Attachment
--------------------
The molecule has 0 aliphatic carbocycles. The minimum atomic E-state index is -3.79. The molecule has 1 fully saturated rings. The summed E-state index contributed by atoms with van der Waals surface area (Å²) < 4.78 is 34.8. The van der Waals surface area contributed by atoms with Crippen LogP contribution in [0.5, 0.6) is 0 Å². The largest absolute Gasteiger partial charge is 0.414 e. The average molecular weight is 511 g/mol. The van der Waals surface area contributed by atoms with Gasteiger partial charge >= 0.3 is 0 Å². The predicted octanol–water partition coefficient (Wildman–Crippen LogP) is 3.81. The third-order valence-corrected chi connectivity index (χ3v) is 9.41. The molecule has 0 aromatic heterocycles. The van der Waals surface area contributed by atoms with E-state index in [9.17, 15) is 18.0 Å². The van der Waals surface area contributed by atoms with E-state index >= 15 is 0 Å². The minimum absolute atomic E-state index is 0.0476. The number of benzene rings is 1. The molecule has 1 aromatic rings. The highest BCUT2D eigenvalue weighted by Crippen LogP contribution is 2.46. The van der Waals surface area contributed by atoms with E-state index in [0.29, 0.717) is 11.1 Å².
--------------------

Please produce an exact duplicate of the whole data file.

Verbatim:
The molecule has 0 aliphatic carbocycles. The minimum atomic E-state index is -3.79. The molecule has 1 fully saturated rings. The summed E-state index contributed by atoms with van der Waals surface area (Å²) < 4.78 is 34.8. The van der Waals surface area contributed by atoms with Crippen LogP contribution in [0.5, 0.6) is 0 Å². The largest absolute Gasteiger partial charge is 0.414 e. The average molecular weight is 511 g/mol. The van der Waals surface area contributed by atoms with Gasteiger partial charge >= 0.3 is 0 Å². The predicted octanol–water partition coefficient (Wildman–Crippen LogP) is 3.81. The third-order valence-corrected chi connectivity index (χ3v) is 9.41. The molecule has 0 aromatic heterocycles. The van der Waals surface area contributed by atoms with E-state index in [9.17, 15) is 18.0 Å². The van der Waals surface area contributed by atoms with E-state index >= 15 is 0 Å². The minimum absolute atomic E-state index is 0.0476. The number of benzene rings is 1. The molecule has 1 aromatic rings. The highest BCUT2D eigenvalue weighted by Crippen LogP contribution is 2.46. The van der Waals surface area contributed by atoms with E-state index in [0.29, 0.717) is 11.1 Å².